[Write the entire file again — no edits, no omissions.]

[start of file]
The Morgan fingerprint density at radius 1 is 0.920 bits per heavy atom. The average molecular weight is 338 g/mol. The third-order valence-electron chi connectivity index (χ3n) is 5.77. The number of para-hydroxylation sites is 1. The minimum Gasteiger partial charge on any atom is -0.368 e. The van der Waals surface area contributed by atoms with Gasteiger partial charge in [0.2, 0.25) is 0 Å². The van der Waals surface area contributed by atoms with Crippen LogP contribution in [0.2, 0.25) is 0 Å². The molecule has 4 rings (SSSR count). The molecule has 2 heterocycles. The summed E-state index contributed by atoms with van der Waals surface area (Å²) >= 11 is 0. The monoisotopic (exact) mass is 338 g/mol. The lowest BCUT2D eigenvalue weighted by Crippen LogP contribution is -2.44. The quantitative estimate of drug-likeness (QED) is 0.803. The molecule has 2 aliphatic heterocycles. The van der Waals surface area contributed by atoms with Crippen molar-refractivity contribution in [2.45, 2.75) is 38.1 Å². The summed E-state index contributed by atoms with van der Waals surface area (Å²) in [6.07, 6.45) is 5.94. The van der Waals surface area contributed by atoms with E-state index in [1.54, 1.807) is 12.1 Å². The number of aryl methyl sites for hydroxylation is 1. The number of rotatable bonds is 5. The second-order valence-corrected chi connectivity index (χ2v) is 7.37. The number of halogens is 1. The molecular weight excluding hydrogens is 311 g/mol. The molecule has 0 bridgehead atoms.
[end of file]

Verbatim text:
The Morgan fingerprint density at radius 1 is 0.920 bits per heavy atom. The average molecular weight is 338 g/mol. The third-order valence-electron chi connectivity index (χ3n) is 5.77. The number of para-hydroxylation sites is 1. The minimum Gasteiger partial charge on any atom is -0.368 e. The van der Waals surface area contributed by atoms with Gasteiger partial charge in [0.2, 0.25) is 0 Å². The van der Waals surface area contributed by atoms with Crippen LogP contribution in [0.2, 0.25) is 0 Å². The molecule has 4 rings (SSSR count). The molecule has 2 heterocycles. The summed E-state index contributed by atoms with van der Waals surface area (Å²) >= 11 is 0. The monoisotopic (exact) mass is 338 g/mol. The lowest BCUT2D eigenvalue weighted by Crippen LogP contribution is -2.44. The quantitative estimate of drug-likeness (QED) is 0.803. The molecule has 2 aliphatic heterocycles. The van der Waals surface area contributed by atoms with Crippen molar-refractivity contribution in [2.45, 2.75) is 38.1 Å². The summed E-state index contributed by atoms with van der Waals surface area (Å²) in [6.07, 6.45) is 5.94. The van der Waals surface area contributed by atoms with E-state index in [1.54, 1.807) is 12.1 Å². The number of aryl methyl sites for hydroxylation is 1. The number of rotatable bonds is 5. The second-order valence-corrected chi connectivity index (χ2v) is 7.37. The number of halogens is 1. The molecular weight excluding hydrogens is 311 g/mol. The molecule has 0 bridgehead atoms.